Friday, April 13, 2007

Piniella can't make team care

After watching today's game against the Cincinnati Reds, I have recieved confirmation of something that I suspected for the entire first week of the season.

The effect of Dusty Baker has remained with the team, and even Lou Piniella can't make the team give a damn.

Whether it's Soriano being too lazy to return to first base on a pick off attempt or Will Ohman giving the other team two runs just for the hell of it, it's obvious that the team would rather sit on the bench and watch the game than actually play in it.

We're still trying to hit three-run homers with the bases empty, swinging for the fences with the wind blowing in, and the fundamentals of the game are not only okay to be ignored, but actually encouraged. The team as it is right now isn't winning and Lou needs to do something radical to get this team motivated. I've said all along that I will stand by a losing team, but I refuse to stand by a team that doesn't care.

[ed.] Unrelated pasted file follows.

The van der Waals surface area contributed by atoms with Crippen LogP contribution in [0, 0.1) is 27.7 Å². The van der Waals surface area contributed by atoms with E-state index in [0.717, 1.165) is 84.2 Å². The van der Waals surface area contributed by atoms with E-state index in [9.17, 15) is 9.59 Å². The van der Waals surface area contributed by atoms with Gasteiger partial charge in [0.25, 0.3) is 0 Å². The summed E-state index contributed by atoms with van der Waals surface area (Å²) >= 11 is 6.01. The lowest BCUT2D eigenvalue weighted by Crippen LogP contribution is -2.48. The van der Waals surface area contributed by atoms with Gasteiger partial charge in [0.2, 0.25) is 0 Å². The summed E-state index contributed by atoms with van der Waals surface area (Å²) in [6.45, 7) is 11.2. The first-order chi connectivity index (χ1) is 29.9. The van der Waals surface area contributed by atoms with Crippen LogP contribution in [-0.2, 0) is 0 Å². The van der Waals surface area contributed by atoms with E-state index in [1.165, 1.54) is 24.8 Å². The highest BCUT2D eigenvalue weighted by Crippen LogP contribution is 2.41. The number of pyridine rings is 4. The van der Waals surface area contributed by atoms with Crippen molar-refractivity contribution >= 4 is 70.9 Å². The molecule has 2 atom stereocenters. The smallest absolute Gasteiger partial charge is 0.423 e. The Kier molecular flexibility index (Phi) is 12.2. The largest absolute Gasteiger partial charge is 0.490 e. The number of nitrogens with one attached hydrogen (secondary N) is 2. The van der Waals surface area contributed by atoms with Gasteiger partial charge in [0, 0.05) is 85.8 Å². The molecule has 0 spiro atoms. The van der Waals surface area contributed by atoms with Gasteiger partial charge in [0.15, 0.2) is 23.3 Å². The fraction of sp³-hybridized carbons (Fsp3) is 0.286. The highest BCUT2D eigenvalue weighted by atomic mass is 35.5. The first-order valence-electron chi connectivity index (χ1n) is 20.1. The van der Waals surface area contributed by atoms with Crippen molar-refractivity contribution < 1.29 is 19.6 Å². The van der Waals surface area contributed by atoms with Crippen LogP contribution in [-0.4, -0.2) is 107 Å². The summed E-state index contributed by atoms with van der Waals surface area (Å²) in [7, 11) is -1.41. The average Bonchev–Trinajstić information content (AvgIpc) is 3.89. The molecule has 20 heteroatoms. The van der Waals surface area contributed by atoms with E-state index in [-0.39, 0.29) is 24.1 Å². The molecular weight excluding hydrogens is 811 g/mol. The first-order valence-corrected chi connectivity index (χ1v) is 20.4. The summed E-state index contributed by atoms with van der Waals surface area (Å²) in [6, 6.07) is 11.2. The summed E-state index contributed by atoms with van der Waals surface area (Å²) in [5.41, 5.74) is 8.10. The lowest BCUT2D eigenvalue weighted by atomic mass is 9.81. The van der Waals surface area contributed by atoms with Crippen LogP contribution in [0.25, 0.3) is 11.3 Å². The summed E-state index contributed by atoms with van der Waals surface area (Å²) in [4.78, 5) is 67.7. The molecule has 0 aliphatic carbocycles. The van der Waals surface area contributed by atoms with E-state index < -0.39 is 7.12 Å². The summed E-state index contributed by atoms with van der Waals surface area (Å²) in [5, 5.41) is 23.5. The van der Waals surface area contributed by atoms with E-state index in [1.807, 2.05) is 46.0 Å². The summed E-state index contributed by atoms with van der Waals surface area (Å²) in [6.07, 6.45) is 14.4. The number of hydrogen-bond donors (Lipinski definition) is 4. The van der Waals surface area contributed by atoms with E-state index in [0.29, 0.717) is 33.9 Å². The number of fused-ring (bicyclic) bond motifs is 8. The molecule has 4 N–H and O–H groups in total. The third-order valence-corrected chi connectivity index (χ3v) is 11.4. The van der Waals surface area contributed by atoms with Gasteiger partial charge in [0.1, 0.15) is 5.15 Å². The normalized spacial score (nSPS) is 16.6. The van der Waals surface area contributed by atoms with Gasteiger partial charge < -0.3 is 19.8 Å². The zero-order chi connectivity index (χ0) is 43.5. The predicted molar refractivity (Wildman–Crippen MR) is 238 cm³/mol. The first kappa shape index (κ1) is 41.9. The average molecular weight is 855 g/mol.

Hmmm...I bet that the triple-A team would like to play in the major leagues. Certainly, they can't do any worse than the big club right now.

Sunday, April 1, 2007

Cubs, Zambrano real close to deal

An unconfirmed source reported that ace pitcher Carlos Zambrano is close to signing a five-year deal with the Cubs. Though currently under a one-year deal that would pay Zambrano $12.4 million, the new deal would take precedence.

Zambrano, who tied for the league lead in wins last year, had initially issued an Opening Day deadline for a long-term deal to be made. However, with Opening Day nearing closer and closer and the deal almost finalized, Zambrano has decided to give the team a few extra days.

Initially, it was believed that Zambrano wanted a deal similar to what Barry Zito earned this off-season: $126 million over seven years. Instead, his desire to work out a deal and stay with the Cubs have his agent and the team discussing a five-year deal worth around $80 million.

The pitching staff would be in trouble if Zambrano would leave the club after 2007, as that leaves Hill, Marquis, and Lilly on the team with a slim free-agent market for pitchers next off-season.